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New drugs to treat leukaemia

written by

Leukaemia Care, Charity

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Leukaemia is a blood cancer that affects approximately 8,700 new patients every year. Here, Sophie Hunt-Phillips, Campaigns and Advocacy Officer, tells us about new drugs to treat it.

What is leukaemia?

Leukaemia is a blood cancer where there is an over-production of abnormal blood cells that don’t work properly in the bone marrow (the spongy tissue found inside bones). Eventually, the abnormal cells fill up the bone marrow, which means the body cannot make the correct number of white cells, red cells and platelets. This affects how the body fights infection and causes symptoms such as anaemia, fatigue, fever, bruising and repeat infections.

How is leukaemia treated?

Traditional treatment for leukaemia includes therapies such as chemotherapy, radiotherapy and stem cell transplants. Additionally, some patients may not start treatment right away but have their blood cancer monitored until it is appropriate to begin treatment (known as watch and wait).

The table here shows new, recently licensed anti-leukaemia drugs. Some of these drugs are already accessible for patients whereas others are not yet routinely available and are awaiting assessment to decide if they should be routinely available within the NHS.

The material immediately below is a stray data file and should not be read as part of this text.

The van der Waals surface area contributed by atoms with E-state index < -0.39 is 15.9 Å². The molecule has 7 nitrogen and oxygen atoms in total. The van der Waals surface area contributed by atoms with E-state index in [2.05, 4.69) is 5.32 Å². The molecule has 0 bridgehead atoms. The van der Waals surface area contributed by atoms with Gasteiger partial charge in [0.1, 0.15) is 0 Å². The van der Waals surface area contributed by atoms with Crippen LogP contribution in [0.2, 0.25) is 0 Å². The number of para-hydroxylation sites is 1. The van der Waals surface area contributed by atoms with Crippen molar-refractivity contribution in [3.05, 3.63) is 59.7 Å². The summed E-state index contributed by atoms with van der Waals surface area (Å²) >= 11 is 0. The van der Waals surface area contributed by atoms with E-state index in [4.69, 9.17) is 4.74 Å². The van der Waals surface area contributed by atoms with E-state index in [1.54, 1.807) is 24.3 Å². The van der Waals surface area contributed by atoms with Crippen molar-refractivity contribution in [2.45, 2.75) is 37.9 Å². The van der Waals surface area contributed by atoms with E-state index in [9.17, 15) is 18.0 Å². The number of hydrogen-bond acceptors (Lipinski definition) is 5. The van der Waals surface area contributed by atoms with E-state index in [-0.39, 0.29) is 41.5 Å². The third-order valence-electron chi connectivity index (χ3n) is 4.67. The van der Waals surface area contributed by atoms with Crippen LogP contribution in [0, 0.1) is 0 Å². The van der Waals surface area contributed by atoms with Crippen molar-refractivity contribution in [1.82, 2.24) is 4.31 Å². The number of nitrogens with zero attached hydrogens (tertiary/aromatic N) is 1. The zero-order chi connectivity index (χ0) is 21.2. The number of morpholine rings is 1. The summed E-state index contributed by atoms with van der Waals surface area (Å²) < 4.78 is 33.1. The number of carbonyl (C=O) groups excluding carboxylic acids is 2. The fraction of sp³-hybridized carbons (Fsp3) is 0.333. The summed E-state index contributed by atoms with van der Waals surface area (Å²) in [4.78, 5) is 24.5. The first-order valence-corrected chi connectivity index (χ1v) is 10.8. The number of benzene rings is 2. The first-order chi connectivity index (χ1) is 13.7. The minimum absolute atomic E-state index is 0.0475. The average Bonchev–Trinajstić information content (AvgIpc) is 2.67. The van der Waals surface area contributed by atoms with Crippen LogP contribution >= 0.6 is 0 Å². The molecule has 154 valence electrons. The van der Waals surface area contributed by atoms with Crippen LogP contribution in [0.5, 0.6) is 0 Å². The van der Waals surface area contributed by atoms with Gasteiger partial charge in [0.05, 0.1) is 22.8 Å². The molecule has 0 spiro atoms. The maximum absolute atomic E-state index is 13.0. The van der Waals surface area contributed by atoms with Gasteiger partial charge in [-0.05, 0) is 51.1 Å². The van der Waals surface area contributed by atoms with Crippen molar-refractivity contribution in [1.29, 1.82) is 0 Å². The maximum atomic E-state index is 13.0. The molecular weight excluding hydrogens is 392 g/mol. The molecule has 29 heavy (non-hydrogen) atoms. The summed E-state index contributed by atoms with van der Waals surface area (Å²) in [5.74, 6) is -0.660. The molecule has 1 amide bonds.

Access to newer leukaemia drugs

In the UK, Health Technology Appraisals (HTA) are used to decide which treatments should be made available to patients via the NHS. Appraisals consider evidence that shows the clinical and cost effectiveness of a drug, before a decision is made and whether it should be recommended for patient use within the NHS.

There are three HTA bodies in the UK and each body assesses drugs individually:

1. The National Institute for Health and Care Excellence (NICE) assess drugs for NHS use in England and Wales.

2. The Scottish Medicines Consortium (SMC) assesses drugs for use within NHS Scotland.

3. The All Wales Medicines Strategy Group (AWMSG) assesses drugs for use within NHS Wales, in addition to the NICE process.

To avoid duplicating the work of NICE, the AWMSG assesses drugs in advance of a NICE assessment (to enable earlier access), drugs that are not going to be assessed by NICE and drugs that have not been recommended by NICE on the basis of cost. The Cancer Drugs Fund (CDF) is as an alternative funding pot to enable patient access to drugs that are not routinely available to NHS patients in England, either because NICE has not recommended it or it has not yet been appraised.

The inconsistency in access to effective leukaemia therapies in the UK is an issue that is important to Leukaemia CARE. As a patient organisation we work hard to try to enable access to treatment for patients throughout the whole of the UK.

For more information, email